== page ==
Thursday, June 29, 2006
Greetings from Weardale.
It actually dawned sunny today, and a bit of a breeze is up, so hopefully the local midge count will drop today. For those of you who haven't yet experienced these little buggers, I assure you that though very small, when present in clouds of thousands they can be truly annoying. Warm still and humid days (such as we have had here this week) are the most conducive to generating these swarms, which will quickly descend on any unfortunate sole who ventures outdoors. Anyone with an allergy to the bites will soon be covered with small red blotches on any exposed skin. The weather reports here up north have lately taken to broadcasting daily "midge index" alerts, similar to pollen and air pollution level reports back home. Fortunately for us, the little buggers don't follow us underground.
Yesterday Byron had at the electrical system on the hydraulic unit again, and came to the conclusion that the ignition switch must be nackered. John at Watson's garage says he may be able to get us a new one by this afternoon, so hopefully we will be past this problem soon. Aside from that, he managed to do some collecting in a fluorite-lined tube exposed last summer in one of our north-east cross cuts.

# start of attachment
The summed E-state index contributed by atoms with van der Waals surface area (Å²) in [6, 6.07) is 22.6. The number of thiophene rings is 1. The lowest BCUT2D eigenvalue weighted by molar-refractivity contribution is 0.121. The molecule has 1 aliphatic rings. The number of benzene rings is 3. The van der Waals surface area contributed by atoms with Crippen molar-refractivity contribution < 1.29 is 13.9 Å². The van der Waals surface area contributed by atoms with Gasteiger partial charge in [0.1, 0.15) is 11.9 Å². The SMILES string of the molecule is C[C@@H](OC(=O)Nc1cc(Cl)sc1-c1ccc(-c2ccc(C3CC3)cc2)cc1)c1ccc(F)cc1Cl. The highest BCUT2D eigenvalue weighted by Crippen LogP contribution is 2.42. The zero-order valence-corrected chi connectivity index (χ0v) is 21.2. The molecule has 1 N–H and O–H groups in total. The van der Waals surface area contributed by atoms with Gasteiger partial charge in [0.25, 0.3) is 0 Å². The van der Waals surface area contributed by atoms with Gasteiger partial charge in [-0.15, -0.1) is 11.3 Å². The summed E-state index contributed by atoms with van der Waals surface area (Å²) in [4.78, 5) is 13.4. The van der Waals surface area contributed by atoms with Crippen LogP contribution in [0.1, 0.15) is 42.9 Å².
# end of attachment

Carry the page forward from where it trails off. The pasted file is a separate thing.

Lindsay and Patricia Greenbank stopped by for a visit around noon, and we adjourned to the Mill Race for a bite, and some respite from the midges. Lindsay has been waiting for some time now to have a knee replacement surgery, but the NHS appears to move with glacial rapidity on such things. About a month ago one of the knees gave out and he's had a hard time getting about since. Although he wasn't up to climbing our stairs for a mine visit, he seemed in good spirits, and glad of a chance to get out for the day.
Back at the cottage, Joan had made some delicious pies of sausage, shallot relish and puff pastry. I think there are even a few left for breakfast this morning.
The constable who processes our local permits is on holiday until next week, and I've got a compressor scheduled for delivery next Tuesday, so until we can get the chainsaw up and running we will be picking about by hand. First target will be the ceiling of the cavity in the West Cross Cut we opened up last summer. As you may recall, I dubbed this area the "Dodgy Bugger" pocket, because of the large blocks of rock in the ceiling that tend to come down with little notice. Dave has timbered the area within an inch of its life, so Byron and I will stuff the cavity with rolls of bubble wrap to (hopefully) protect any good specimens present, and attempt to bring down the roof in a controlled fashion. If we can manage this, we will still need the chainsaw to cut the blocks down to a reasonable size, but one thing at a time. Today's photo is of the cavity as it currently appears.
Specimens in waiting.